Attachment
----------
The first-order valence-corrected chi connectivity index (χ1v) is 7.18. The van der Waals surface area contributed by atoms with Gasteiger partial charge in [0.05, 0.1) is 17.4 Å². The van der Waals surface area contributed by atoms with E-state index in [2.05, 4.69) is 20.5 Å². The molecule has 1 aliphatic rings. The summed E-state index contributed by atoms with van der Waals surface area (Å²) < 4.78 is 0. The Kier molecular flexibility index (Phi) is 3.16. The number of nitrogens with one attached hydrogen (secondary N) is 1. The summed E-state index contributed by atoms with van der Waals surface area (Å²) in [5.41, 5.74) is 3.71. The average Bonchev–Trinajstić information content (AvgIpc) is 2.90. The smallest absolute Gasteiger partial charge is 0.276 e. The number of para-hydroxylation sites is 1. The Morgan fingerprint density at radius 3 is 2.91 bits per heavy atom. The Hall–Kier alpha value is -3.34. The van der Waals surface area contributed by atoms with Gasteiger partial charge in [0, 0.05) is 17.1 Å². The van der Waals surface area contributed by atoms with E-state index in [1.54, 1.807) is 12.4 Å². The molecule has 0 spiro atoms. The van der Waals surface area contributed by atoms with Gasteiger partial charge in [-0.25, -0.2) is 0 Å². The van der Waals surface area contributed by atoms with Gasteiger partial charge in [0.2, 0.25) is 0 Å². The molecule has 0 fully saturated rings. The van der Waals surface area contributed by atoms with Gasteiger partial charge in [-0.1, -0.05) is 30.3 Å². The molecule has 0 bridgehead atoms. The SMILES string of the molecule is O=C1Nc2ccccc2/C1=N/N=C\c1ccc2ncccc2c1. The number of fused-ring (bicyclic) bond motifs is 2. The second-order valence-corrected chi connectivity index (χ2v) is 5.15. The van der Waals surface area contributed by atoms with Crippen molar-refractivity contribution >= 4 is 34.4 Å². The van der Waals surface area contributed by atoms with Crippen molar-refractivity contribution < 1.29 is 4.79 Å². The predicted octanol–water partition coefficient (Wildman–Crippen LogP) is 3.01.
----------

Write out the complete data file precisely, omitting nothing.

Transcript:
The first-order valence-corrected chi connectivity index (χ1v) is 7.18. The van der Waals surface area contributed by atoms with Gasteiger partial charge in [0.05, 0.1) is 17.4 Å². The van der Waals surface area contributed by atoms with E-state index in [2.05, 4.69) is 20.5 Å². The molecule has 1 aliphatic rings. The summed E-state index contributed by atoms with van der Waals surface area (Å²) < 4.78 is 0. The Kier molecular flexibility index (Phi) is 3.16. The number of nitrogens with one attached hydrogen (secondary N) is 1. The summed E-state index contributed by atoms with van der Waals surface area (Å²) in [5.41, 5.74) is 3.71. The average Bonchev–Trinajstić information content (AvgIpc) is 2.90. The smallest absolute Gasteiger partial charge is 0.276 e. The number of para-hydroxylation sites is 1. The Morgan fingerprint density at radius 3 is 2.91 bits per heavy atom. The Hall–Kier alpha value is -3.34. The van der Waals surface area contributed by atoms with Gasteiger partial charge in [0, 0.05) is 17.1 Å². The van der Waals surface area contributed by atoms with E-state index in [1.54, 1.807) is 12.4 Å². The molecule has 0 spiro atoms. The van der Waals surface area contributed by atoms with Gasteiger partial charge in [-0.25, -0.2) is 0 Å². The van der Waals surface area contributed by atoms with Gasteiger partial charge in [0.2, 0.25) is 0 Å². The molecule has 0 fully saturated rings. The van der Waals surface area contributed by atoms with Gasteiger partial charge in [-0.1, -0.05) is 30.3 Å². The molecule has 0 bridgehead atoms. The SMILES string of the molecule is O=C1Nc2ccccc2/C1=N/N=C\c1ccc2ncccc2c1. The number of fused-ring (bicyclic) bond motifs is 2. The second-order valence-corrected chi connectivity index (χ2v) is 5.15. The van der Waals surface area contributed by atoms with Crippen molar-refractivity contribution >= 4 is 34.4 Å². The van der Waals surface area contributed by atoms with Crippen molar-refractivity contribution < 1.29 is 4.79 Å². The predicted octanol–water partition coefficient (Wildman–Crippen LogP) is 3.01.